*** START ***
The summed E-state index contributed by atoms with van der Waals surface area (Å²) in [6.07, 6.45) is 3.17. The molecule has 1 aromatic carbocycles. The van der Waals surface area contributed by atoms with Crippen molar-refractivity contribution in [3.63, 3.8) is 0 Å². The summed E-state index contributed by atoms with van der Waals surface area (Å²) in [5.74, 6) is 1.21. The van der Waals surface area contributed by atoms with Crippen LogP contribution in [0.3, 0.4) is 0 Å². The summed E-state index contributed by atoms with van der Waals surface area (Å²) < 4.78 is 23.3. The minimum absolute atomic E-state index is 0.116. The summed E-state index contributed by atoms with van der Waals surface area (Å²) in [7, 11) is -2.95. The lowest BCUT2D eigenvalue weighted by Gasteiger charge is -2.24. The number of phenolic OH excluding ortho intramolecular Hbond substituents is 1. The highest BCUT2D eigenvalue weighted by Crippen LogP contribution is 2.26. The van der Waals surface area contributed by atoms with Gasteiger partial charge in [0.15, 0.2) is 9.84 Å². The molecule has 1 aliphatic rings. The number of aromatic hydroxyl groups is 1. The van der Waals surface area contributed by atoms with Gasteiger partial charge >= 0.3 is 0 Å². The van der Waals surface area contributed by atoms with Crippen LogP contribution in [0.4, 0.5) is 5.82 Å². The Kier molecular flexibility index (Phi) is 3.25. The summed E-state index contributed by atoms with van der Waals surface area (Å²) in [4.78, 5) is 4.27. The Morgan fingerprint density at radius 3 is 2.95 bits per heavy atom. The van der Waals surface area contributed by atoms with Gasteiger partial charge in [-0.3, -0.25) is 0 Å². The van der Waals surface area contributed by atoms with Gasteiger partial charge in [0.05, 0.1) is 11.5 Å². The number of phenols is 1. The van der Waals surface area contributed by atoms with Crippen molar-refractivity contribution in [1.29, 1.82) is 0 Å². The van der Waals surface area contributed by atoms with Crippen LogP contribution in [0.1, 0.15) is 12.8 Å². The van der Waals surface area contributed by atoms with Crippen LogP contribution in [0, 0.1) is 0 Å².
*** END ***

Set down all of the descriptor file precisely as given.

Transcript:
The summed E-state index contributed by atoms with van der Waals surface area (Å²) in [6.07, 6.45) is 3.17. The molecule has 1 aromatic carbocycles. The van der Waals surface area contributed by atoms with Crippen molar-refractivity contribution in [3.63, 3.8) is 0 Å². The summed E-state index contributed by atoms with van der Waals surface area (Å²) in [5.74, 6) is 1.21. The van der Waals surface area contributed by atoms with Crippen LogP contribution in [0.3, 0.4) is 0 Å². The summed E-state index contributed by atoms with van der Waals surface area (Å²) < 4.78 is 23.3. The minimum absolute atomic E-state index is 0.116. The summed E-state index contributed by atoms with van der Waals surface area (Å²) in [7, 11) is -2.95. The lowest BCUT2D eigenvalue weighted by Gasteiger charge is -2.24. The number of phenolic OH excluding ortho intramolecular Hbond substituents is 1. The highest BCUT2D eigenvalue weighted by Crippen LogP contribution is 2.26. The van der Waals surface area contributed by atoms with Gasteiger partial charge in [0.15, 0.2) is 9.84 Å². The molecule has 1 aliphatic rings. The number of aromatic hydroxyl groups is 1. The van der Waals surface area contributed by atoms with Gasteiger partial charge >= 0.3 is 0 Å². The van der Waals surface area contributed by atoms with Crippen LogP contribution in [0.4, 0.5) is 5.82 Å². The Kier molecular flexibility index (Phi) is 3.25. The summed E-state index contributed by atoms with van der Waals surface area (Å²) in [4.78, 5) is 4.27. The Morgan fingerprint density at radius 3 is 2.95 bits per heavy atom. The van der Waals surface area contributed by atoms with Gasteiger partial charge in [-0.3, -0.25) is 0 Å². The van der Waals surface area contributed by atoms with Gasteiger partial charge in [0.05, 0.1) is 11.5 Å². The number of phenols is 1. The van der Waals surface area contributed by atoms with Crippen molar-refractivity contribution in [1.29, 1.82) is 0 Å². The van der Waals surface area contributed by atoms with Crippen LogP contribution in [0.1, 0.15) is 12.8 Å². The van der Waals surface area contributed by atoms with Crippen LogP contribution in [0, 0.1) is 0 Å².